This is on top of wider societal issues: earlier this week, the UK government released the results of its national LGBT+ survey which found that 40% of LGBT+ people in the UK still experience abuse and more than two in three of those who participated in the survey said they avoided holding hands with a same-sex partner in public for fear of a negative reaction.
“More than a third of LGBT+ people in Britain currently hide their identity at work right now – and around half of trans staff,” says Professor Polly Arnold OBE FRS, chair of our Inclusion and Diversity Committee. “And this is in a country that we feel is generally a safe place to be out. Obviously someone’s sexuality or gender identity has absolutely no influence on their capacity to be a brilliant scientist, but when people are able to be 100% of themselves at work, university or school, they feel more comfortable and happy, and can perform at their full capability.
“Stonewall surveys have shown that leading employers in all sectors have shown commitment and taken positive steps towards equality, but there is still a long way to go before employees necessarily feel comfortable being out to everyone.”
“Solving these problems, requires nothing short of a revolution in how we do science, talk about science, and how we expect science to be,” says Dr Alfredo Carpineti, chair and founder of Pride in STEM, a British charitable trust, and one of the primary organisers of LGBTSTEM Day. “We need inclusive and intersectional changes. To solve the many diverse challenges humanity is facing in the twenty-first century we cannot afford to be losing people from minority backgrounds.”
Our chief executive Dr Robert Parker said, “The Royal Society of Chemistry has a long history of commitment to increasing diversity and inclusion in the chemical sciences and I am proud that we are supporting the first international day of recognition for LGBTQ+ individuals in STEM. For the chemical sciences to prosper, they must attract, develop and retain a diverse community of people. Celebrating LGBTSTEM Day is an opportunity for us to raise awareness of the issues facing LGBTQ+ scientists and show that we are committed to ensuring chemistry is an open, inclusive environment for all, regardless of sexuality or gender identity.”
Building a supportive community
The other co-organisers are House of STEM, a network of LGBTQ+ people working in STEM in Ireland; InterEngineering, an organisation for LGBT inclusion in engineering; and Out in STEM, a U.S. society educating and fostering leadership for LGBTQA people in the STEM fields. When the project was announced in March, it quickly spread through the scientific and LGBTSTEM community. There are more than 30 events happening across three continents, and the day is supported by 42 organisations.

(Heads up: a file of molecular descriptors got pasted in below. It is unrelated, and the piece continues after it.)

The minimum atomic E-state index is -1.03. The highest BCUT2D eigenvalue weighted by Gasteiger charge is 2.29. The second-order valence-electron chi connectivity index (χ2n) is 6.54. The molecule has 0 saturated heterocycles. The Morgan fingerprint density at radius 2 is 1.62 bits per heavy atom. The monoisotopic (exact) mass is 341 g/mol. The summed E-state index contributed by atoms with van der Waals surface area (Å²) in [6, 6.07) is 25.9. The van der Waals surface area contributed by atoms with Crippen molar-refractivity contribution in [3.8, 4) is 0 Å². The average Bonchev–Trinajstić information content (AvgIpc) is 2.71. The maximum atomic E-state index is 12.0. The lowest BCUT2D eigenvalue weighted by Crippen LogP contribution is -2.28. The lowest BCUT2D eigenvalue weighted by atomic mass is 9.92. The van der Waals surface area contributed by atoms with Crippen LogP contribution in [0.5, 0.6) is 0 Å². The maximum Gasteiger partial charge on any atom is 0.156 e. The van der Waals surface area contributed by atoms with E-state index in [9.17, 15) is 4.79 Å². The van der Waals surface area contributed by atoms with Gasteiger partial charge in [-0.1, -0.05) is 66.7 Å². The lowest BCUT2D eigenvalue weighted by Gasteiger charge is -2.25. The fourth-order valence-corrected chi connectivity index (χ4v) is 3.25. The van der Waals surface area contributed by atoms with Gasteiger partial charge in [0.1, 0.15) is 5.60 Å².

“This support truly gives you hope,” says Dr Shaun O’Boyle, founder of House of STEM. “We formed our network last year to bring together a community of LGBTQ+ scientists in Ireland. And now we are building an incredible international family of groups and organisations, all working to make STEM more diverse and inclusive. LGBTSTEM Day is an exciting opportunity to bring that family together, in a truly global push towards improving the visibility and representation of LGBTQ+ people in STEM.”
As well as LGBTSTEM Day, we’re involved in a number of other projects supporting our LGBTQ+ community. Jointly with the Institute of Physics (IOP) and the Royal Astronomical Society (RAS), we have formed the LGBT+ physical sciences network to connect the LGBT+ physical sciences community, which we’d encourage any interested members to join. As part of this network, we recently carried out a survey on the climate for LGBT+ people teaching, studying and working in the physical sciences in the UK and Ireland, which received nearly 1500 responses. The results of this research will be published in early 2019 jointly with IOP and RAS. We are also co-organising the 2019 LGBT+ STEMinar, to be held at the Institute of Physics on 11 January next year.
Shining a light on the issues
“The LGBT+ community have done one thing very well in recent years and that's recruit allies,” says Professor Arnold. “We did some of this standing on floats, waving flags, and playing dance music. But you can be an ally just by calling out bad behaviour in public places. For example, join me in demanding the removal of every binary-choice gender-selection menu on the Wi-Fi login in most cities and cafes. Today, the RSC will be spreading the message via a range of social media, and publishing links to articles and resources. Please do join us.”
“LGBTSTEM Day won’t fix all the issues, but it will shine a big light on them,” says Dr Carpineti. “We are sure it will start conversations, and that’s so important. Ignorance kills. It is time to stop pretending that the STEM disciplines are not influenced by politics and social changes. Some science might be done in a physical vacuum, but no science is done in a historical one.”
How you can get involved
Join the conversation on Twitter with #LGBTSTEMDay. Pride in STEM have put together a handy toolkit for the day to give you some inspiration.
Read Professor David Smith's thoughts on on why the scientific community has work to do in supporting current and aspiring LGBT+ scientists.
Education in Chemistry magazine have put together a collection of articles and resources to support education professionals.
If you have a story to tell, either as an LGBTQ+ chemical scientist or ally, you can contact us using the details on the left of this article.
Join our network for LGBT+ physical scientists, co-run with the Institute of Physics and Royal Astronomical Society.